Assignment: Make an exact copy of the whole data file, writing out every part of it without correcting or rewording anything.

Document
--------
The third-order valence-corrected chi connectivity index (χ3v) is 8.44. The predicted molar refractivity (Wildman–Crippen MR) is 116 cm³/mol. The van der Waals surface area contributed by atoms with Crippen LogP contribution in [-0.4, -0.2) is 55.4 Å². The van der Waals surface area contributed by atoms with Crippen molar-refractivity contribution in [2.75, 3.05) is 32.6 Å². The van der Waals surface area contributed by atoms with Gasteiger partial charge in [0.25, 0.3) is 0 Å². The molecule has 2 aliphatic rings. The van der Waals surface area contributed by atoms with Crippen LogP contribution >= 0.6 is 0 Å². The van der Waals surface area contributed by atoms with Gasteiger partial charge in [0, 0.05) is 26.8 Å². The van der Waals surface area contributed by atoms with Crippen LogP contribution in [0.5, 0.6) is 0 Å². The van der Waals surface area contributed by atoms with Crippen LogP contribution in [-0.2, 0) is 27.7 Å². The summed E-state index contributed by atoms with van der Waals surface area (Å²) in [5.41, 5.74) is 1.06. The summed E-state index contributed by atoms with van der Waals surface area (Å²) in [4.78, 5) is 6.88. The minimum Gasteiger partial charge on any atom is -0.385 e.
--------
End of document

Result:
The third-order valence-corrected chi connectivity index (χ3v) is 8.44. The predicted molar refractivity (Wildman–Crippen MR) is 116 cm³/mol. The van der Waals surface area contributed by atoms with Crippen LogP contribution in [-0.4, -0.2) is 55.4 Å². The van der Waals surface area contributed by atoms with Crippen molar-refractivity contribution in [2.75, 3.05) is 32.6 Å². The van der Waals surface area contributed by atoms with Gasteiger partial charge in [0.25, 0.3) is 0 Å². The molecule has 2 aliphatic rings. The van der Waals surface area contributed by atoms with Crippen LogP contribution >= 0.6 is 0 Å². The van der Waals surface area contributed by atoms with Gasteiger partial charge in [0, 0.05) is 26.8 Å². The van der Waals surface area contributed by atoms with Crippen LogP contribution in [0.5, 0.6) is 0 Å². The van der Waals surface area contributed by atoms with Crippen LogP contribution in [-0.2, 0) is 27.7 Å². The summed E-state index contributed by atoms with van der Waals surface area (Å²) in [5.41, 5.74) is 1.06. The summed E-state index contributed by atoms with van der Waals surface area (Å²) in [4.78, 5) is 6.88. The minimum Gasteiger partial charge on any atom is -0.385 e.